Trinity Baptist Church: Sunday School, Mar. 8, 2009



Week 4: The problem of evil, suffering, and divine judgment (RFG, Ch. 2, Ch. 5).  If God is good, why is there evil in the world?  How can a loving God send people to hell?

The problem of evil and suffering is a very sensitive one to treat apologetically because of the two very different motives people might have in appealing to it.  On the one hand, the question might be purely intellectual and philosophical.  In that case, I think that direct apologetic answers are appropriate.  On the other hand, the problem might be extremely personal in nature.  The person might have experienced terrible suffering themselves.  In that case, I think that the biblical response is first to care for them (“weep with those who weep, mourn with those who mourn” Rom 12:15) and second to point them to Christ as the ultimate reassurance of God’s care.  I’ll first deal with the intellectual answers and then move on to the personal answers.

God cannot exist because there is evil in the world.

This is obviously a false statement.  Certainly the existence of evil in the world doesn’t disprove the existence of Zeus or Baal.  Perhaps God is, as the Greeks thought, a fickle and occasionally malevolent deity.  So when someone claims that God cannot exist because of evil and suffering, it is important that they recognize that they must be talking about a particular God with particular qualities.

God cannot be both all powerful and all-loving if there is evil in the world.

In other words, God is either able to put an end to evil, but unwilling to do so, or he is willing to put an end to evil, but unable to do so.  However, there is a third possibility, which is that God is both willing and able to put an end to evil and will do so one day, but still has some purpose for allowing evil to continue in the present.  In fact, this is precisely what the Bible tells us God will do one day.  Throughout the Bible, God promises that one day he will judge the world and all people with justice and will right all wrongs.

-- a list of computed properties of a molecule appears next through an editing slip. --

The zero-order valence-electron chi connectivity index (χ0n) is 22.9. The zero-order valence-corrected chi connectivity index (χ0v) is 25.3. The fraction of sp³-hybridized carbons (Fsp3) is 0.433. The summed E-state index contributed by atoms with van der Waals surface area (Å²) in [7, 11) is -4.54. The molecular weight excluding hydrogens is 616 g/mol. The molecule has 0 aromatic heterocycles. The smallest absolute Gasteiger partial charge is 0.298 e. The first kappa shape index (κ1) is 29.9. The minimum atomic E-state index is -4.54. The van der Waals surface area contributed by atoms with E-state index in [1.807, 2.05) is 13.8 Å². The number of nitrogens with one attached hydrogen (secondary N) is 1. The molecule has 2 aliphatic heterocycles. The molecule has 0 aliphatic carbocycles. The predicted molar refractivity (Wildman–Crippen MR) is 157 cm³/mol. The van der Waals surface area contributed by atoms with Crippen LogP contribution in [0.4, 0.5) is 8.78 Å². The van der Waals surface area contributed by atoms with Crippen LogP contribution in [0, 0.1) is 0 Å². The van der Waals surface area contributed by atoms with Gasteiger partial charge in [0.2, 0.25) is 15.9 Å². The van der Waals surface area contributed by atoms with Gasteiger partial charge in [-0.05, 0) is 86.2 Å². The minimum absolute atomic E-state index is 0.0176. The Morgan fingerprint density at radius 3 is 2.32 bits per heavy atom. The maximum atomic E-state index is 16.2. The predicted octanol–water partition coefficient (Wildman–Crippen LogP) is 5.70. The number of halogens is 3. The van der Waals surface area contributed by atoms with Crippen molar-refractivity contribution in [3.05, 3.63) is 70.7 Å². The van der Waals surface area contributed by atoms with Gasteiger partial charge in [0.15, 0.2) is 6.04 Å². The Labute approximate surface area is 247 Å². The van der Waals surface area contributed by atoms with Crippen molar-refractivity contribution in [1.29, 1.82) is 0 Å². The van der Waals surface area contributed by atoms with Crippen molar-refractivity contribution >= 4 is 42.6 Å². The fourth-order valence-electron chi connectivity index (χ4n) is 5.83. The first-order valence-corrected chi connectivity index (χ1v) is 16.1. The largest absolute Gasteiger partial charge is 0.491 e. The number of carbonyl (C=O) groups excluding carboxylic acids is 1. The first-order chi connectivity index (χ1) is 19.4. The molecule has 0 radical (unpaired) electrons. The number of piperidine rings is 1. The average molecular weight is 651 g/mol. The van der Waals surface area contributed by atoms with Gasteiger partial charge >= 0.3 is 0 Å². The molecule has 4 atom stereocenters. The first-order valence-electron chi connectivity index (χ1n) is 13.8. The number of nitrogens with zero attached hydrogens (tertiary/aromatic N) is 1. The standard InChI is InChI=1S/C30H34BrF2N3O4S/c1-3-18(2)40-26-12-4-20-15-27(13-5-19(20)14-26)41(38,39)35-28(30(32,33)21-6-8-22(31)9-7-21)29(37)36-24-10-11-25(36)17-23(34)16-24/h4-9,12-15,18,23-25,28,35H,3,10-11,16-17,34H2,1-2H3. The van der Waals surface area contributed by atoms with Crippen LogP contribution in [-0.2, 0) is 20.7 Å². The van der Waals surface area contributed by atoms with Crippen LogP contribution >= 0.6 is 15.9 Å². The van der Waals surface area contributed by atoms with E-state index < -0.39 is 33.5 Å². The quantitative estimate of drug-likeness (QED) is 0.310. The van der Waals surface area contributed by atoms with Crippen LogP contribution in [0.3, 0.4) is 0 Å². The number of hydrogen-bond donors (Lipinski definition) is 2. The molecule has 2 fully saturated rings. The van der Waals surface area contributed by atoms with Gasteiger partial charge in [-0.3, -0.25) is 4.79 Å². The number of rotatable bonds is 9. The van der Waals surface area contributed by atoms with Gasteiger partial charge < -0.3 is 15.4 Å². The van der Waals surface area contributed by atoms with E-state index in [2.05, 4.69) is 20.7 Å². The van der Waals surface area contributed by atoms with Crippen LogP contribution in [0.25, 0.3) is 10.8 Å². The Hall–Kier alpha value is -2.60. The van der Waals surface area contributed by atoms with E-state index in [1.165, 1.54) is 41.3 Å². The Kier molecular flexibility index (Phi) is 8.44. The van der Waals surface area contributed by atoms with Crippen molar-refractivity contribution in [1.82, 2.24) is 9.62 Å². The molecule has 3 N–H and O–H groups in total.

There can be no purpose for the present evil and suffering in the world.

Hidden in this conclusion is the assumption that if we cannot see the purpose for the present evil and suffering in the world, then there cannot be such a purpose.  Is this a valid conclusion?  Imagine that I am a lumberjack and I observe a mother bird building her nest in a tree that I know will be cut down the next day, killing her and all her children.  Let’s say I shake the tree until she flies away.  But later she returns, and I again shake the tree until she flies away.  This process continues until she finally leaves the tree and builds her nest elsewhere.  From her perspective, there is absolutely no justification for what I have done.  But she’s a bird, and I’m a human!  Clearly, I have reasons that she doesn’t perceive and that she could not comprehend were I to share them with her.  Don’t we, as humans, stand in far inferior relation to God than a bird does to a human?  If we believe in a God so powerful as to have created the whole universe, and so loving that he sustains the whole universe, don’t we have a God so transcendent that he may have reasons that we cannot understand?


What are the Biblical answers to the problem of evil?

I think that it is important, as always, to turn to Scripture and to look for answers to the problem of evil.  If we do so, I think we find some interesting things.

First, we find we are often rebuked for questioning God’s goodness as it relates to the presence of evil (Job 38, Rom 9:19-21).  Why?  We forget our position before God.  We don’t come to God as nobly disinterested third parties asking an objective question.  In fact, we come before God as the wicked perpetrators of all kinds of evil.  It is one thing on a human level for an innocent man who has been the victim of robbery to cry out and ask why the police haven’t intervened.  It is a very different thing for the robber to question innocently why the police haven’t intervened.  We all come before God not only as the victims of evil, but always, always as the perpetrators of evil.  For this reason, we should be humbled out of the often arrogant stance that we take towards the problem of evil, which is essentially this: “If I were God, I wouldn’t let this kind of evil happen”.   God doesn’t rebuke us for asking the question, but for asking the question with the underlying assumption that we are sinless and good and that God’s goodness is in doubt.  See Ez. 18:25-29